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Sasha is a piano prodigy under pressure to gain admittance to a prestigious music school. What is really stressing Sasha is his emerging sexuality, plus his piano tutor is moving away, because Sasha is in love with him, and no one knows.
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Vassili is an aged prostitute with killer instincts. He finds an unconscious young man in the Forest of Boulogne and takes him home. Now lovers and accomplices, the two men become a couple ... See full summary »
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Javier De Pietro,
Eighteen-year-old Mathieu vacations at the beach with his family when he meets local teen Cédric. After an extremely erotic kiss, the boys begin a passionate romance, complete with skinny-dipping at night, nude dancing on the beach and intense lovemaking in the dunes; yet, as Mathieu grapples with his sexuality and copes with his sick mother, absent father and annoying kid sister, his bond with Cédric grows stronger until it bursts. Written by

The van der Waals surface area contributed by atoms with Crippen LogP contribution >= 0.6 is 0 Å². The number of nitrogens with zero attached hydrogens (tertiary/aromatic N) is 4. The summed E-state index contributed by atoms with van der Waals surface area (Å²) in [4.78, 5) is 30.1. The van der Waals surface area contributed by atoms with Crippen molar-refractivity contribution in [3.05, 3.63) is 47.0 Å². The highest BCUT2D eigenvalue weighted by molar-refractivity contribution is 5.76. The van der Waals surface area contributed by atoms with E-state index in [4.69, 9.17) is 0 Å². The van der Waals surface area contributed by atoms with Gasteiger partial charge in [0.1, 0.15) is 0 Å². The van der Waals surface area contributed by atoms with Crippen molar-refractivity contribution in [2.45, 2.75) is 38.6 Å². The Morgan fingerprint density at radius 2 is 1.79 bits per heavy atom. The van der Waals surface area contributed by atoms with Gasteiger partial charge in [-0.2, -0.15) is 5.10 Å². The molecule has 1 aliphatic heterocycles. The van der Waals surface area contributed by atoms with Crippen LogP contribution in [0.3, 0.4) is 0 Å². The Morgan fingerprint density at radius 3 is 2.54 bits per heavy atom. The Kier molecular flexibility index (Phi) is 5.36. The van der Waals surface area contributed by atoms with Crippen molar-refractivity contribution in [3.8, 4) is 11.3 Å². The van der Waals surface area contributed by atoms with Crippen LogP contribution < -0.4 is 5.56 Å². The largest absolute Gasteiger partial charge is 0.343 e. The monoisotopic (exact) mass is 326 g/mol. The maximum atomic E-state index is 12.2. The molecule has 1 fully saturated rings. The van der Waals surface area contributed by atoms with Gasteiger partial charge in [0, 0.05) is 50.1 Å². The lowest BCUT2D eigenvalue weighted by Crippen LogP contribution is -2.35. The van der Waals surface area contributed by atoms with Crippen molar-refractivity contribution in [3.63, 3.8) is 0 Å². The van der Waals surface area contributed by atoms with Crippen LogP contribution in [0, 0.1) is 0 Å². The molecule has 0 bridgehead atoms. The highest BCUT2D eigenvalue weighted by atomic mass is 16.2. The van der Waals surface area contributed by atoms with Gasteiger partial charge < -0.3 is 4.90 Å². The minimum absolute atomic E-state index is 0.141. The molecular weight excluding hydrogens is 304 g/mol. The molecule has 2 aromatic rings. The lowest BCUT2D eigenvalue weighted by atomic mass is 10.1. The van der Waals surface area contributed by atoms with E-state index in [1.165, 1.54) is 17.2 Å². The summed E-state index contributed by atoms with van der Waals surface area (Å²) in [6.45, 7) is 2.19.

It seems that what French cinema does best is slice of life drama. Come Undone is one such drama, yet way above the quality that we've come to expect from the genre.
Director Sebastien Lifshitz slices the narrative, then pieces it together in a way which is at first confusing but which ultimately adds much to the emotional tone of the film. The meeting and parting of two boys in their late teens is related without offering much in the way of a clear explanation as to how or why. The emphasis being on the troubled emotional journey one of them undergoes as a result of the unexpected love relationship that develops.
Besides his keen cinematic eye, Lifshitz's major success is eliciting from both Jeremie Elkaim and Stephane Rideau totally convincing performances. There's not one false note sounded. The smaller parts too are handled well.
A deeply moving, beautifully played, complex film. One that certainly warrants more than one viewing.
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